Tripping the Confidence Switch
Young Robbie at the summer camp had a real problem with self-esteem and confidence. Ten years old. Thick glasses. Son of a prominent dentist. Younger brother to an athletic prodigy. Long-faced and disparaging any chance of success in the various skills tests facing the new camper.
Robbie was particularly haunted by the prospect of swim tests for boating privileges. Get fully clothed. Jump in. Two lengths of the swim area for canoeing. One length for the row boats.
Fateful day came. I was in the back of the lifeguard boat. Robbie was struggling from the get-go. Dog paddle of sorts. Determined not to put his face under. Sputtering. Quick to cry out, "I can't". I tried twice to encourage him farther but to no avail. Reach pole extended. Game over.
How pathetic he seemed over the next two days. But Jack, the Program Director had an idea: "Robbie, these aluminum row-boats need some enamel painted on the side panels to show the camp colour - orange. Would you like to help me this afternoon?"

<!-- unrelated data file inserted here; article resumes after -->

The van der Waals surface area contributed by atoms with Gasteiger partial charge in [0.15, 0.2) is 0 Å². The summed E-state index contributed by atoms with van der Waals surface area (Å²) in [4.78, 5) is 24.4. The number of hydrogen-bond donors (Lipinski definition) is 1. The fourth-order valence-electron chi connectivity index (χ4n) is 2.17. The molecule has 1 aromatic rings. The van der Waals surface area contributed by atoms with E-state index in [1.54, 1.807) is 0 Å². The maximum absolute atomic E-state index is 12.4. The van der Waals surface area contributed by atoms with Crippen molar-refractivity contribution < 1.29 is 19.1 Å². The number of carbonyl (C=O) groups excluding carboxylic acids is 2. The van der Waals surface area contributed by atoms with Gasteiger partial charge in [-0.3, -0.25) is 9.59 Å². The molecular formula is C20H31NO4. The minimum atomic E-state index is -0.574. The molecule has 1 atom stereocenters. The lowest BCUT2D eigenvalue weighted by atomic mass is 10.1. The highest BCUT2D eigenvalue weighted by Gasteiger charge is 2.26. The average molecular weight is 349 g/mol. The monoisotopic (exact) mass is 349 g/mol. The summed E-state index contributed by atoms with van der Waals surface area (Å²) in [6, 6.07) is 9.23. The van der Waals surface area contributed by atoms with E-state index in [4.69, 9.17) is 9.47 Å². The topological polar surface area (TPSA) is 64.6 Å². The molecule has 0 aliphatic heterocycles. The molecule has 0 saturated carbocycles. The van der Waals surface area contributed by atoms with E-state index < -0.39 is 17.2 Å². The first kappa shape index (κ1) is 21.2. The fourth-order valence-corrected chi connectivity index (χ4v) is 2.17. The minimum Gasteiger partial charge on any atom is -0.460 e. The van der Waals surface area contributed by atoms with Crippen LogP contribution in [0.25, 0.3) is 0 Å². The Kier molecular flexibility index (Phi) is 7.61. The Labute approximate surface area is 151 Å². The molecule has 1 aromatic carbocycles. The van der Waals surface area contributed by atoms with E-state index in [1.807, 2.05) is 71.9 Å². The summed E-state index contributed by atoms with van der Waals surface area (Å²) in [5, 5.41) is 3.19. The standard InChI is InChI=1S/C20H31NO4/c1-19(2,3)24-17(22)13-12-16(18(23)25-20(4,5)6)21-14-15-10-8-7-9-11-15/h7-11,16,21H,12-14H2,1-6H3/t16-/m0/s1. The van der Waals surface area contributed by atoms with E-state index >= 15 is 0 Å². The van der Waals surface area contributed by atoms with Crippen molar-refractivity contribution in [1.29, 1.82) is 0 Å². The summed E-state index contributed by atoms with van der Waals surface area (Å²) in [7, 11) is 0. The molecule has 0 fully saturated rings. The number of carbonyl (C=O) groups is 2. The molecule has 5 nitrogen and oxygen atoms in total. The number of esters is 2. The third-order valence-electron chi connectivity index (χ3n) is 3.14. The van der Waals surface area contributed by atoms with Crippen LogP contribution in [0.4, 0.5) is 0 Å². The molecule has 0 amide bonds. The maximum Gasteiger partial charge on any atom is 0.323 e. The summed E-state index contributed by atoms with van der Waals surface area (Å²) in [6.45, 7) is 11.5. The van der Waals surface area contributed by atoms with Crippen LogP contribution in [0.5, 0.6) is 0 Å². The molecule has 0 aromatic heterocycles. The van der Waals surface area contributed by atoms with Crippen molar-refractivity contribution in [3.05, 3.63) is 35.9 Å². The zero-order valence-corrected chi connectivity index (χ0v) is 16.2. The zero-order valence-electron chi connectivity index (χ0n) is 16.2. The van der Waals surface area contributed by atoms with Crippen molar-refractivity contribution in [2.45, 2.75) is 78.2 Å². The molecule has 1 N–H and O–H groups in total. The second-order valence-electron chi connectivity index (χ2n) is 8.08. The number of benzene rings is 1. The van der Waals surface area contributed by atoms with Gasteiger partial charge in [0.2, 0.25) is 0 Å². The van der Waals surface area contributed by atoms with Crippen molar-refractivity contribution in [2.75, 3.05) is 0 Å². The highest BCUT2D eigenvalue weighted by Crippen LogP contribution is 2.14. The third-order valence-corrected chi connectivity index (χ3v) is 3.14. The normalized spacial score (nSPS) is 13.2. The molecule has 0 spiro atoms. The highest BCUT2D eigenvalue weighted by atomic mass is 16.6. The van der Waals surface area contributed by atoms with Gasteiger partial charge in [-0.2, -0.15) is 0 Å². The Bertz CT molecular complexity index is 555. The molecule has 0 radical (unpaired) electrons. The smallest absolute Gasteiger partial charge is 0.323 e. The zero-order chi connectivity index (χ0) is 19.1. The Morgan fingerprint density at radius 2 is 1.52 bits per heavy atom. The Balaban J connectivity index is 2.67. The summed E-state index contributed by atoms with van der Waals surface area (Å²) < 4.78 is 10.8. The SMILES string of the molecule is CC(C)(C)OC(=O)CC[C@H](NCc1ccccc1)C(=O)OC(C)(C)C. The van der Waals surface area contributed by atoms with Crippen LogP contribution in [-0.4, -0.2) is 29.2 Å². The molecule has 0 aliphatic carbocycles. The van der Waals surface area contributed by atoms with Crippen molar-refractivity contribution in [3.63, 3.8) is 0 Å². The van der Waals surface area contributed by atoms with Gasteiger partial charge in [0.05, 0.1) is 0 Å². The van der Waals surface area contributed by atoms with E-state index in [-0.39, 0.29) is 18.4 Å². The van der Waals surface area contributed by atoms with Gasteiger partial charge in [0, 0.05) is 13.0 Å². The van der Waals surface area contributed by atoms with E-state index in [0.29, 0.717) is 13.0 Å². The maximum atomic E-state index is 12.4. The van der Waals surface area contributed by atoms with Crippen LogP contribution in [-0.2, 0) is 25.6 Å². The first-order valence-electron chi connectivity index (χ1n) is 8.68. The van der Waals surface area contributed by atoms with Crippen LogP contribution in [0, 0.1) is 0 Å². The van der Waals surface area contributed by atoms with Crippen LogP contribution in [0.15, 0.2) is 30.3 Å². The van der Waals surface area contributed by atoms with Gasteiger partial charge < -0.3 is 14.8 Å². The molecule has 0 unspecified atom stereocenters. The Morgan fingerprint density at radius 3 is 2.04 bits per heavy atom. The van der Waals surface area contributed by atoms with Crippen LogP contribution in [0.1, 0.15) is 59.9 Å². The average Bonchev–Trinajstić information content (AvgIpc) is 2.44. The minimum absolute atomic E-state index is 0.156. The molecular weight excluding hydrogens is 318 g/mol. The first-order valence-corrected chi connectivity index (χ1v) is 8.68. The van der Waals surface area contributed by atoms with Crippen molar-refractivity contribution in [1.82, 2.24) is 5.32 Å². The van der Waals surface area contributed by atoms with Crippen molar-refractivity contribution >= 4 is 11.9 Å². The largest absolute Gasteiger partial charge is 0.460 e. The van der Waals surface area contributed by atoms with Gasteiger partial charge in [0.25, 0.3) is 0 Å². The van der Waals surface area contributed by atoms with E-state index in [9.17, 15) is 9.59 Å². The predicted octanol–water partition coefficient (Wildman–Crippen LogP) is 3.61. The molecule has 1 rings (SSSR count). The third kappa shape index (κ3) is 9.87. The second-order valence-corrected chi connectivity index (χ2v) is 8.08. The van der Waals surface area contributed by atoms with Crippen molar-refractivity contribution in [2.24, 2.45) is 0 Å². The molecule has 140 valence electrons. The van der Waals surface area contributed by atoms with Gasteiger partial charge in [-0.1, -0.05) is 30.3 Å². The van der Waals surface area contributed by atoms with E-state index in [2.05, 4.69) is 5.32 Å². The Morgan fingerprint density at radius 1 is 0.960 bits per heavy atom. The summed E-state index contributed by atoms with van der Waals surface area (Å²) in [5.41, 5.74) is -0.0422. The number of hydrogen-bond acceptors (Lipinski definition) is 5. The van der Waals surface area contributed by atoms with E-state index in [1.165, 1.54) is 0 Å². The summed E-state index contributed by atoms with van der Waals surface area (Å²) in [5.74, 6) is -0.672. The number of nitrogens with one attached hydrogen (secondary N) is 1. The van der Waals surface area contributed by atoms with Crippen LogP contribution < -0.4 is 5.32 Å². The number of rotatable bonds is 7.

The boy was surprisingly interested and spent the next ninety minutes with Jack. "But Robbie which one is yours?" He looked up puzzled, shrugged his shoulders and pointed to one of the boats. "O.K. now help me turn it upside-down. Get the paint brush and sign your name in large letters. That way up on the racks at free boating time you will know."
A transformation occurred the next day as Robbie paced the perimeter of the smaller bay. He asked me for a swimming re-test, and this time he lacked nothing in determination or power. Form was another matter but I knew that he would come along now.
Many evenings thereafter in the pleasant quiet and colour of near sunset, I could find the boy covered in life preserver and happily plying the waters in his row-boat. Jack would look at me and smile broadly.
There is something about knowing that a dream has been set aside with your name on it, and that others respected by you share in your blossoming confidence. It obliterates fear and self-pity and stirs to greater, nobler endeavour.